Jen Richards

Wildlife artist


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CITES CoP17

In Johannesburg right now, the 17th CITES Conference of the Parties (#CoP17) is taking place. From September 23rd to October 5th, over 2000 government representatives from all over the world will decide which species will see new international protection. You might remember the 16th CoP, which was a huge success for sharks and rays – the number of elasmobranch species listed under Appendix II increased from three to eight. There’s still a long way to go.

This year there are proposals for several more sharks and rays to be listed: all thresher sharks, all mobula rays, the silky shark and the ocellate river stingray. I couldn’t resist drawing a little show of support. Best wishes to all who are currently in South Africa fighting to conserve sharks, rays, and so many other animals and plants!

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I regret nothing

I make no secret of the fact that I love both sharks and puns. Whenever I can mix the two, it’s a good day… and leads me to do things like this:

Where ya from, you cartilaginous thing?

Where ya from, you cartilaginous thing?

Because zebra sharks (and others) breathe using their spiracles… which is funny because it rhymes with… anyway. It got stuck in my head and now it’s probably in yours too. Sorry!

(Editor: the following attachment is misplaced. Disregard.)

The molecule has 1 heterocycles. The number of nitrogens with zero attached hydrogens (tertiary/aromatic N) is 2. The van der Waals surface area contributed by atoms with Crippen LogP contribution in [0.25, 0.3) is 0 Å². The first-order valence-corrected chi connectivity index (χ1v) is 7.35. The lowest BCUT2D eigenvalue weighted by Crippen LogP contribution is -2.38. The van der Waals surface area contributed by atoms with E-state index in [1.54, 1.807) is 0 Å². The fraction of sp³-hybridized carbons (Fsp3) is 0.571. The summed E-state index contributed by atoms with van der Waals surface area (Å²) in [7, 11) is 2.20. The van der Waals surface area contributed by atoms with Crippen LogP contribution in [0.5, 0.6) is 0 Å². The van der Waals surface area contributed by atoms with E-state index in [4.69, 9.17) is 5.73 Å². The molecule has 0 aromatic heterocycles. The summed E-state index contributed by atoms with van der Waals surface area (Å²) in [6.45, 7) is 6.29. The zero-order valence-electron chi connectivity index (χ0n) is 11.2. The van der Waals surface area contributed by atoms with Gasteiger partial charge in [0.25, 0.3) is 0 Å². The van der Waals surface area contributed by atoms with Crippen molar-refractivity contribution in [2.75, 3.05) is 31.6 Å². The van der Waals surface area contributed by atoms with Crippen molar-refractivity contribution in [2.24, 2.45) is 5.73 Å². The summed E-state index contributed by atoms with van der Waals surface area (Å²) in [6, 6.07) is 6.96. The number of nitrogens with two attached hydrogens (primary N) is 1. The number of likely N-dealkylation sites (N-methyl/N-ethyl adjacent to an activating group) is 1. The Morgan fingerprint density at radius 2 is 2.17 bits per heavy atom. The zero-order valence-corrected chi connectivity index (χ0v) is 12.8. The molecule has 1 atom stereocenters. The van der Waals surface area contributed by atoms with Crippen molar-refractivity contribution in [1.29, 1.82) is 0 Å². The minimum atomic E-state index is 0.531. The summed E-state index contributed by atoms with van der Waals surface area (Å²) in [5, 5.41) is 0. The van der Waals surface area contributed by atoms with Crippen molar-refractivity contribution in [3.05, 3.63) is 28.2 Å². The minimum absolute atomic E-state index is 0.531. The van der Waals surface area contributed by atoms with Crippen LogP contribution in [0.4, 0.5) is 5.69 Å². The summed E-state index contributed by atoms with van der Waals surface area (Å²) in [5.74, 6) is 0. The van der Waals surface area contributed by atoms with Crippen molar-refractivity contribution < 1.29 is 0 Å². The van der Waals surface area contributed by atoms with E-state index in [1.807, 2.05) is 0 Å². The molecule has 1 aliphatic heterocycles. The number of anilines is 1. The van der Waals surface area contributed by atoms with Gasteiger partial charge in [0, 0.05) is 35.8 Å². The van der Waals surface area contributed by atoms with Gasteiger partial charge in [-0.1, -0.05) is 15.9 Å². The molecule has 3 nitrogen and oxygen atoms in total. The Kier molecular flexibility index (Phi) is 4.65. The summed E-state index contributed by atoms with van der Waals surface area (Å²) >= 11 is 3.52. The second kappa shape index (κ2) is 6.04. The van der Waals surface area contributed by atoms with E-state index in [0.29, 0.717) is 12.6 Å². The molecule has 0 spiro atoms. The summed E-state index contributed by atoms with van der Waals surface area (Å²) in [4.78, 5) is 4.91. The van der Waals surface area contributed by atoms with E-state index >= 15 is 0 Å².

For those of you who also like to have a giggle at nerdy ocean puns, this is available on shirts, mugs and stickers over in my design shop!

 


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Cephalopods!

Chambered nautilus sketch I did after finally seeing some in person in Monterey.

Chambered nautilus sketch I did after finally seeing some in person in Monterey.

It’s no secret that I love cephalopods. I’m particularly smitten with cuttlefish, but I find all species fascinating. How could you not? These invertebrates are mollusks – yes, like snails and clams – but their remarkable intelligence and diversity sets them apart. On one end of the scale size-wise you have the fingernail-sized pygmy squid (Idiosepius notoides) and on the other you’ve got the enormous colossal squid (Mesonychoteuthis hamiltoni). In the middle of all that you’ll find the absolutely spectacular flamboyant cuttlefish (Metasepia pfefferi), who pack a lot of flashiness into their three-inch stature; the mimic octopus (Thaumoctopus mimicus) who can imitate other sea creatures from a lionfish to a sea snake; the chambered nautilus (Nautilus pompilius) who boasts 90 tentacles… the list goes on. And on. They’re that awesome.

A lot of people have expressed their interest in a cephalopod-related design from me, which was lovely to hear because I’ve been planning on doing one for a while! I’m happy to finally share this fun little piece I created for my new shop. I’m a big fan of wanting better representation for the more unusual marine species on things like scarves and phone cases… and I’ve even put these little guys on skirts and leggings too! Hope you enjoy.

Now you can wear them! Be as cool as a flamboyant cuttlefish. Yeah, I said it.

Now you can wear them! Be as cool as a flamboyant cuttlefish. Yeah, I said it.


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Rays! Also… a new shop!